Sunday, 22 August 2010

Exercise: Real & Implied Triangles

This exercise explores the shapes of triangles which are often considered to be the strongest of shapes within a photograph. In this exercise we are asked to produce 6 photographs, the first is of an object that itself is triangular. For this I chose a landscape with some triangular trees.




The second image is of a triangle made by perspective converging towards towards the top of the frame. For this image I used three flowers grouped together to make the triangle pointing towards the top of the frame.


The next was an inverted triangle, this one was a lot harder as most of the natural triangles tend to point towards the top of the frame. Then I saw my son climbing a couple of trees and moved towards the left to make a triangle by perspective that points towards the bottom of the frame.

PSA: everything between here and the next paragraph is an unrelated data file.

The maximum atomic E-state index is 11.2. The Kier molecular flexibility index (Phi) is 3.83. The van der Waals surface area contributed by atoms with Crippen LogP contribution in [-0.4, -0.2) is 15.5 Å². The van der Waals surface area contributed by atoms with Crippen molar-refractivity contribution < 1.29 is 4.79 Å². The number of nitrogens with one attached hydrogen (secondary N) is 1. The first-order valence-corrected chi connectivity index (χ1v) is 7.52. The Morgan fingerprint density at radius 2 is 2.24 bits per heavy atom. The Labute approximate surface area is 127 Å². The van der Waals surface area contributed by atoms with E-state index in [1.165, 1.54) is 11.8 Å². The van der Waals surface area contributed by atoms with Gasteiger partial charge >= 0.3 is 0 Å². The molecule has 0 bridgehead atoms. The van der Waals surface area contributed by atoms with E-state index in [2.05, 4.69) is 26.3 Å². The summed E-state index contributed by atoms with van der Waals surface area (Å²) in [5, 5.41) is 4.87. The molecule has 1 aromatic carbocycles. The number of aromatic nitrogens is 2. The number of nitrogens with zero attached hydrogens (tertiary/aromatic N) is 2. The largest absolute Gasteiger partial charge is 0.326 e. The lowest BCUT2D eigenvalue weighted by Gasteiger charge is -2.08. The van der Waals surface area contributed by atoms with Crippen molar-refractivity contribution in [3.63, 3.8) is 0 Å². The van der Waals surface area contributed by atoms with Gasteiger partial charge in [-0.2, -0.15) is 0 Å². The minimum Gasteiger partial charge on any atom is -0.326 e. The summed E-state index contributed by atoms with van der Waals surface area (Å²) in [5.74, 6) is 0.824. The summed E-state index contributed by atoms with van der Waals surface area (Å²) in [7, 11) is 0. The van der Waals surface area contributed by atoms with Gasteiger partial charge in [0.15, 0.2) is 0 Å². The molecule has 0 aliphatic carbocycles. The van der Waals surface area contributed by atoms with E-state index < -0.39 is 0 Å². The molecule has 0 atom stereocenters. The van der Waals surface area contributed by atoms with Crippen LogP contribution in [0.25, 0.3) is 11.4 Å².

Then I found another shot by cropping another effort of making an inverted triangle of a fairground ride...




The next set of images are to be implied triangles using a still life arrangement to produce a triangle with the apex at the top of the image and the second at the bottom of the image. For this I used some colourful kitchen ornaments and arranged them as required. I think that the first is a much better, more balanced image than the latter. In the last the central pot looks drowned out and not in harmony with the other two vessels.






Finally, we are to arrange three people on a group picture in such a way that the faces or the lines of their bodies make a triangle. This proves to be a very easy yet successful way of making a portrait that I had not considered before.

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